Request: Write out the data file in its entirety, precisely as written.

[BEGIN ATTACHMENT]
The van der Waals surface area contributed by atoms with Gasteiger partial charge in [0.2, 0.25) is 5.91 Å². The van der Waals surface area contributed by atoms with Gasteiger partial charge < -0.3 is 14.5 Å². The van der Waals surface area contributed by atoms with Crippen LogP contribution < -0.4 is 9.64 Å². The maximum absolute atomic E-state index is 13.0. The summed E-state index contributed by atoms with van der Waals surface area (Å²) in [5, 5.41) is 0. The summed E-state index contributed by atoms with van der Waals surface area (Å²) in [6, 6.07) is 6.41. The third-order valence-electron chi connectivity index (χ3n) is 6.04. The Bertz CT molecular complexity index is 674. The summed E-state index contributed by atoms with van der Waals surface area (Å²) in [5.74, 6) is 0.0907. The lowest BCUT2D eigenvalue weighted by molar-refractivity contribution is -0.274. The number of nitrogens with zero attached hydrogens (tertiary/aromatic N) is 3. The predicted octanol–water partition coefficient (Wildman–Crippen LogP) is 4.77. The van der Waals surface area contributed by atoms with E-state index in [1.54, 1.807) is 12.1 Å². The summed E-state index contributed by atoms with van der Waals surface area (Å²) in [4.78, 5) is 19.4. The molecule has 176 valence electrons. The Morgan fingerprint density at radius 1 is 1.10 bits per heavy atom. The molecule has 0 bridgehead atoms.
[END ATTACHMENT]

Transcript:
The van der Waals surface area contributed by atoms with Gasteiger partial charge in [0.2, 0.25) is 5.91 Å². The van der Waals surface area contributed by atoms with Gasteiger partial charge < -0.3 is 14.5 Å². The van der Waals surface area contributed by atoms with Crippen LogP contribution < -0.4 is 9.64 Å². The maximum absolute atomic E-state index is 13.0. The summed E-state index contributed by atoms with van der Waals surface area (Å²) in [5, 5.41) is 0. The summed E-state index contributed by atoms with van der Waals surface area (Å²) in [6, 6.07) is 6.41. The third-order valence-electron chi connectivity index (χ3n) is 6.04. The Bertz CT molecular complexity index is 674. The summed E-state index contributed by atoms with van der Waals surface area (Å²) in [5.74, 6) is 0.0907. The lowest BCUT2D eigenvalue weighted by molar-refractivity contribution is -0.274. The number of nitrogens with zero attached hydrogens (tertiary/aromatic N) is 3. The predicted octanol–water partition coefficient (Wildman–Crippen LogP) is 4.77. The van der Waals surface area contributed by atoms with E-state index in [1.54, 1.807) is 12.1 Å². The summed E-state index contributed by atoms with van der Waals surface area (Å²) in [4.78, 5) is 19.4. The molecule has 176 valence electrons. The Morgan fingerprint density at radius 1 is 1.10 bits per heavy atom. The molecule has 0 bridgehead atoms.